Reflections on Cultivating interdependence with the land

by Miriam McDonald, from the Brigstow funded project Cultivating Interdependence with the Land

I generally assume a shared story of division between wild and human, between divine and mundane, between self and other and in meeting one another we pick up at the point where our shared story diverges from the sense of ourselves as a person, as an individual.  We start with our name and age, our profession.  We might acknowledge ourselves as a part of a larger, but still nuclear, family.  We form the container of self in the mind of another.  As conversations progress we often divulge how we met our partner or how we started out in our profession, how we defined and became who we are.  An individual, expecting and striving for stasis. 

It is fairly uncommon to meet someone in their entirety – the entirety of the family, the community and the more than human world of which their life is an expression and a part.  To meet the complexity of a whole though a single human face.

But that is what we are doing at every meeting; unacknowledged, lulled by the constant chatter of neoliberalism and dampened by money, we are meeting faces and assuming their individualism. 

I am from this place – this landscape, time and community, a face pulled from complexity,  although so far this place is not from me.  I have done very little to create or influence this landscape or community, restrained behind walls of my belief in my own implicit negativity – an inheritance of environmentalism and scientific reductionism, to leave no trace, that the damage of my species lies encoded within my DNA.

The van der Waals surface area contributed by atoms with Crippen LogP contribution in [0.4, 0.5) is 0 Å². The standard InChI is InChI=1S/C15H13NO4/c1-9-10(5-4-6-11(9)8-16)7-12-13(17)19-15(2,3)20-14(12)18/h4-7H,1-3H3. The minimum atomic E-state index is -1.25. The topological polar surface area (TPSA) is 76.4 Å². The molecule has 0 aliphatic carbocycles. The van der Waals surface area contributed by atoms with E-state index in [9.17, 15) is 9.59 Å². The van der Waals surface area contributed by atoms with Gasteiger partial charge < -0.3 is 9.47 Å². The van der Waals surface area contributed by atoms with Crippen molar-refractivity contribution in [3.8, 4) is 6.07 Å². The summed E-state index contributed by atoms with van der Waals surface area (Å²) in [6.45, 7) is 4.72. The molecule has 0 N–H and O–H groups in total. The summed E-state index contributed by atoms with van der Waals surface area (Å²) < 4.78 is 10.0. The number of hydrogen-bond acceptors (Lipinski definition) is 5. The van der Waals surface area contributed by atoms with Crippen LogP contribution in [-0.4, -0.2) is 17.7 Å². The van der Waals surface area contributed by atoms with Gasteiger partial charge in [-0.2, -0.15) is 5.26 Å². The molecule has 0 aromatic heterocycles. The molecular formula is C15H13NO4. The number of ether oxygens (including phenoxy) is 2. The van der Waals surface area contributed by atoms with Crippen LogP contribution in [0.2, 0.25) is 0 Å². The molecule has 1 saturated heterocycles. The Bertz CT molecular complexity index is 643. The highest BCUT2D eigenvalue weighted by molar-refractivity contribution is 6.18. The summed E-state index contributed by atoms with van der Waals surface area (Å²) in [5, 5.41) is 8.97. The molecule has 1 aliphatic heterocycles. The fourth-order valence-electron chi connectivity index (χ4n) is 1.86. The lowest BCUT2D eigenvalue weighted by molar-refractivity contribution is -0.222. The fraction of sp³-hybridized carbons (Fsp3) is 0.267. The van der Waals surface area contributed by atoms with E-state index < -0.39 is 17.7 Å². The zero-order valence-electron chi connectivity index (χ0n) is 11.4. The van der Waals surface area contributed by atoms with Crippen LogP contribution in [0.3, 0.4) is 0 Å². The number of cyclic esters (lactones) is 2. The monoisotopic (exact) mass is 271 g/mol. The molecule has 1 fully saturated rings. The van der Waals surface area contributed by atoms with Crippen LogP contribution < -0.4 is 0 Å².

For me the process of engaging with this project was about exploring what lay beyond the wall of self, beyond the bounds of the individual and the assumption of implicit damage being the basis of my humanity.  To step beyond that wall is to step out of being an individual and to step into nothing that the culture in which I was raised can understand.  It is to step into change, into process, into becoming.   

In coming to this place I have wanted to step beyond that wall, to start to know this landscape and life and become a small part of its larger being.  To be in becoming amidst it. 

To me that is what relearning connection is, to landscape and to community, and it is a process that Brigstow has sheltered from the eroding forces of capitalism whilst in its embryonic form. 

Brigstow has provided an umbrella, a membrane both porous and protective, that has allowed people from many complexities of life and landscape to meet in this place and talk about what it could be to be human beyond the walls of self.

The conversations have been wide and free, have rambled from the deep past to the multiplicity of futures.  Have dreamed and have also mused upon allowing themselves to be dreamed by community, by landscape, by complexity and by emergence.